WASHINGTON (Reuters) - The U.S. Congress gave a new regulator for Fannie Mae and Freddie Mac stronger oversight powers too late to help steer the companies away from a government takeover, the chief regulator for the mortgage finance companies said on Tuesday.
“I am very grateful that Congress granted those authorities to FHFA, but regrettably they arrived too late to establish a strong capital regime in advance of this credit cycle,” James Lockhart, the director of the Federal Housing Finance Agency told the Senate Banking Committee, according to prepared testimony obtained by Reuters.
Early this month, the Treasury Department orchestrated a nationalization of Fannie Mae and Freddie Mac in order to stabilize the companies that had lost the confidence of investors.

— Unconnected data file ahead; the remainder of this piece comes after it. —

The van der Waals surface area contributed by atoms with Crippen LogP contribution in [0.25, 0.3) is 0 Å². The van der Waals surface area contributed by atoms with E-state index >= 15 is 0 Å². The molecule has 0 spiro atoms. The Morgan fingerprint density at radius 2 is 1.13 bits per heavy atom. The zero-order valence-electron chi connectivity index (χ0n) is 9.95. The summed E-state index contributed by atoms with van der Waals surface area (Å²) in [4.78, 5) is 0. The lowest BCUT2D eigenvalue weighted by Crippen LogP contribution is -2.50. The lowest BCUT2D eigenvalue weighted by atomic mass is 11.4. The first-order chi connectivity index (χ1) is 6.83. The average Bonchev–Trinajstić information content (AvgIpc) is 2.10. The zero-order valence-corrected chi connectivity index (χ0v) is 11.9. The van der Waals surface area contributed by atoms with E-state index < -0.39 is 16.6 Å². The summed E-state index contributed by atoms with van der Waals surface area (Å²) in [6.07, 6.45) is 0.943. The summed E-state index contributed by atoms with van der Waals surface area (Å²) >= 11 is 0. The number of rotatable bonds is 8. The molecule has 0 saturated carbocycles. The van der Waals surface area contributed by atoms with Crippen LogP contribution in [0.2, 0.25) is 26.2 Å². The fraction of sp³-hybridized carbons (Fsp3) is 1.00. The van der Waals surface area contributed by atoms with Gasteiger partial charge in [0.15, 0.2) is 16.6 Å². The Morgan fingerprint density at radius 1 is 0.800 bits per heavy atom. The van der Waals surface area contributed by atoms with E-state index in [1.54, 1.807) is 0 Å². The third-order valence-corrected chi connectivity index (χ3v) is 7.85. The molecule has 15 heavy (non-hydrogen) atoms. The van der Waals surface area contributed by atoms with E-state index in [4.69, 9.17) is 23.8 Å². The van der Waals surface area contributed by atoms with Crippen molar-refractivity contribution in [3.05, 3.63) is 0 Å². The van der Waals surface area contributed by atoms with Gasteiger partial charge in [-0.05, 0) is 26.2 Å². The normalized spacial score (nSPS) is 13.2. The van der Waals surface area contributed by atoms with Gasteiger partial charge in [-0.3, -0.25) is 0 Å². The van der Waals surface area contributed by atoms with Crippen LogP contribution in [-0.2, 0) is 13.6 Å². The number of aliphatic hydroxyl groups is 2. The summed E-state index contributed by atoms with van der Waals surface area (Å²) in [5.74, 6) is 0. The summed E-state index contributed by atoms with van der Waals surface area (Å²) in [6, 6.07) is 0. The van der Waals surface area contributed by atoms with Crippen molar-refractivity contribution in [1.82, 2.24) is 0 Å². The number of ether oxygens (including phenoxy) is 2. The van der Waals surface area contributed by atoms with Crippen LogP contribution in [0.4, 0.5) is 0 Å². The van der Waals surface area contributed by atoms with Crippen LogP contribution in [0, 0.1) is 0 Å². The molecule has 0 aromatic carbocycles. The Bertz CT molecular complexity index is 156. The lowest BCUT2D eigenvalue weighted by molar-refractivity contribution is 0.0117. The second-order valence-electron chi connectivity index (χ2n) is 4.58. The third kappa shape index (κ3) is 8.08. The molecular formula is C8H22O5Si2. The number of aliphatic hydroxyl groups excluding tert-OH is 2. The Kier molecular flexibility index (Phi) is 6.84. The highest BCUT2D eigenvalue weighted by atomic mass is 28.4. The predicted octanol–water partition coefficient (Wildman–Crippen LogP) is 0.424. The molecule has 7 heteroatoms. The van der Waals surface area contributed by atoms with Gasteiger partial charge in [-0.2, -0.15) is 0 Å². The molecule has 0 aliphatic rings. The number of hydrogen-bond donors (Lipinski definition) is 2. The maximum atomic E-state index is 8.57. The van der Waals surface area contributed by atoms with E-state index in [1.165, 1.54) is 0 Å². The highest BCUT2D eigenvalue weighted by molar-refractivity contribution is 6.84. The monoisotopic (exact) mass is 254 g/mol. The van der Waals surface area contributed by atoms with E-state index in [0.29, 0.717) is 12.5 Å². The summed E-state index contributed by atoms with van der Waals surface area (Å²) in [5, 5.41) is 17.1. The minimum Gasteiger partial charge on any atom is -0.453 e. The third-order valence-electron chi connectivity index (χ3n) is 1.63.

In his prepared remarks, Lockhart said that his confidence in the companies was shaken during a close review of their health during the summer months.
“It became apparent during this intense supervisory review that market conditions were deteriorating more quickly than the companies had anticipated and more quickly than they could respond by adjusting their models and forecasts,” Lockhart said.
The regulator faulted the companies for bulking up their investments in high-risk mortgages in 2006 and 2007 as the national housing market slipped.
Written by Patrick Rucker; Editing by Walker Simon